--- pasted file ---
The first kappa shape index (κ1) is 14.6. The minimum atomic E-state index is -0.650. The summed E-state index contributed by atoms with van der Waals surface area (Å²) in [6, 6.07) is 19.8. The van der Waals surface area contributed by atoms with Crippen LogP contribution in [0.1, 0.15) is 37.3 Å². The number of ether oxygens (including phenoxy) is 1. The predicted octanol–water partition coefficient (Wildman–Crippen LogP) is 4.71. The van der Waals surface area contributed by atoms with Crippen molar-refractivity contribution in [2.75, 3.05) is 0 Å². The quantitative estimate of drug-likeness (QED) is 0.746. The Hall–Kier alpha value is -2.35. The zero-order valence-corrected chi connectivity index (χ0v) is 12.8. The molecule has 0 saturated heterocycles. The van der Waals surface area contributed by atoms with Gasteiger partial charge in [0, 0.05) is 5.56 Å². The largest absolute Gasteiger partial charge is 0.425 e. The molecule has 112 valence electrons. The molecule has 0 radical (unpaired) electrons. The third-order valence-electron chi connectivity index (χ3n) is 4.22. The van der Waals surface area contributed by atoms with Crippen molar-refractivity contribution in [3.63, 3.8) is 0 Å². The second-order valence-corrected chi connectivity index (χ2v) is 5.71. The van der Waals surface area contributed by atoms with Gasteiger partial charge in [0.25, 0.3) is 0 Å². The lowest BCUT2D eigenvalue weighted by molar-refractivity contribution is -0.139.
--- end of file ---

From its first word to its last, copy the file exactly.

The first kappa shape index (κ1) is 14.6. The minimum atomic E-state index is -0.650. The summed E-state index contributed by atoms with van der Waals surface area (Å²) in [6, 6.07) is 19.8. The van der Waals surface area contributed by atoms with Crippen LogP contribution in [0.1, 0.15) is 37.3 Å². The number of ether oxygens (including phenoxy) is 1. The predicted octanol–water partition coefficient (Wildman–Crippen LogP) is 4.71. The van der Waals surface area contributed by atoms with Crippen molar-refractivity contribution in [2.75, 3.05) is 0 Å². The quantitative estimate of drug-likeness (QED) is 0.746. The Hall–Kier alpha value is -2.35. The zero-order valence-corrected chi connectivity index (χ0v) is 12.8. The molecule has 0 saturated heterocycles. The van der Waals surface area contributed by atoms with Gasteiger partial charge in [0, 0.05) is 5.56 Å². The largest absolute Gasteiger partial charge is 0.425 e. The molecule has 112 valence electrons. The molecule has 0 radical (unpaired) electrons. The third-order valence-electron chi connectivity index (χ3n) is 4.22. The van der Waals surface area contributed by atoms with Crippen molar-refractivity contribution in [3.63, 3.8) is 0 Å². The second-order valence-corrected chi connectivity index (χ2v) is 5.71. The van der Waals surface area contributed by atoms with Gasteiger partial charge in [0.25, 0.3) is 0 Å². The lowest BCUT2D eigenvalue weighted by molar-refractivity contribution is -0.139.